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New App Replaces Passwords with Gestures

RiskCogs uses smartphone’s motion sensors and machine learning to determine how user handles the device

You might not think the way you hold your smartphone is anything special. But everyone has their own signature hold that includes their grip, gestures, and the angle at which they hold the device. Northwestern Engineering’s Yan Chen is using this distinctive information to develop a dynamic authentication system for mobile devices that does not use sensitive data and is nearly impossible to hack.

Working with his PhD student Tiantian Zhu, Chen developed RiskCogs, a novel security system that collects data from the smartphone’s motion sensors — accelerator, gyroscope, and gravity sensor — and uses machine learning to determine how its owner handles the device. The app then “knows” whether the device is being held by its owner or another person and only unlocks for the owner.

Yan Chen“Everyone has their own signature way of holding their phone,” said Chen, professor of computer science in Northwestern’s McCormick School of Engineering. “Every time you use the phone, the app continues to learn from you.”

From credit card numbers and bank account information to personal photographs, more and more people are storing sensitive information in their mobile devices. To keep this information secure, developers have used passwords, fingerprint and iris scans, facial recognition, and more. But all are imperfect solutions.

“Passwords are hard to remember and easy to guess,” Chen said. “Biometric security, such as fingerprint and iris scans, pose huge privacy risks. And facial recognition authentication is easily hackable.”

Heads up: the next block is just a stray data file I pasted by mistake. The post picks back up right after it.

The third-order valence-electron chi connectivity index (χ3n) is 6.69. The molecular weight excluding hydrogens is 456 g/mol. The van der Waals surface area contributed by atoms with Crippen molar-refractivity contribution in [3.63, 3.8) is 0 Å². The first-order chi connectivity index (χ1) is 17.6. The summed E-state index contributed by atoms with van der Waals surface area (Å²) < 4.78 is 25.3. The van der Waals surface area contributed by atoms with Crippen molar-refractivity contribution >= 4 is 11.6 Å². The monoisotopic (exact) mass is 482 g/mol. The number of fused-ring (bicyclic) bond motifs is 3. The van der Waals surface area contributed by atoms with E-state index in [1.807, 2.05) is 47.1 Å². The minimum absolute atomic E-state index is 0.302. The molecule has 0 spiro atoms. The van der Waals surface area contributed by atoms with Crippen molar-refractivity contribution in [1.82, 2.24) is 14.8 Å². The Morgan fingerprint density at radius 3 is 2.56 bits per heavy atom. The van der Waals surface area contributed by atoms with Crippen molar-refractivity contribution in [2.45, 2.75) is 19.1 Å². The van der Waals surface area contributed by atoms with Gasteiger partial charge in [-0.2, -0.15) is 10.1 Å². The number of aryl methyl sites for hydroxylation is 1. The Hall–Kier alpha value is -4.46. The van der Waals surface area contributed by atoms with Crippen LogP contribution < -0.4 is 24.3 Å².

But not only are gestures not sensitive data, they are also nearly impossible to imitate. This means RiskCogs is extremely difficult to hack.

To train RiskCogs’s machine learning algorithm, Chen and Zhu used motion sensor data from more than 1,500 users. So far, it operates with 95 percent accuracy and will continue to improve as the algorithm learns. Because all smartphones come with embedded motion sensors, RiskCogs does not need any additional hardware to operate. It just takes one or two weeks of learning its owner’s motions, and then it can make the decision, in real time, to stay locked or to unlock.

“It’s completely unobtrusive,” Zhu said. “You don’t have to do anything except hold your phone, and it uses non-private data.”

Chen and Zhu imagine that RiskCogs could be particularly useful in devices such as smartwatches, which do not have embedded cameras for facial recognition or room for fingerprint identification.

Patent-pending, RiskCogs is now available for Android smartphones.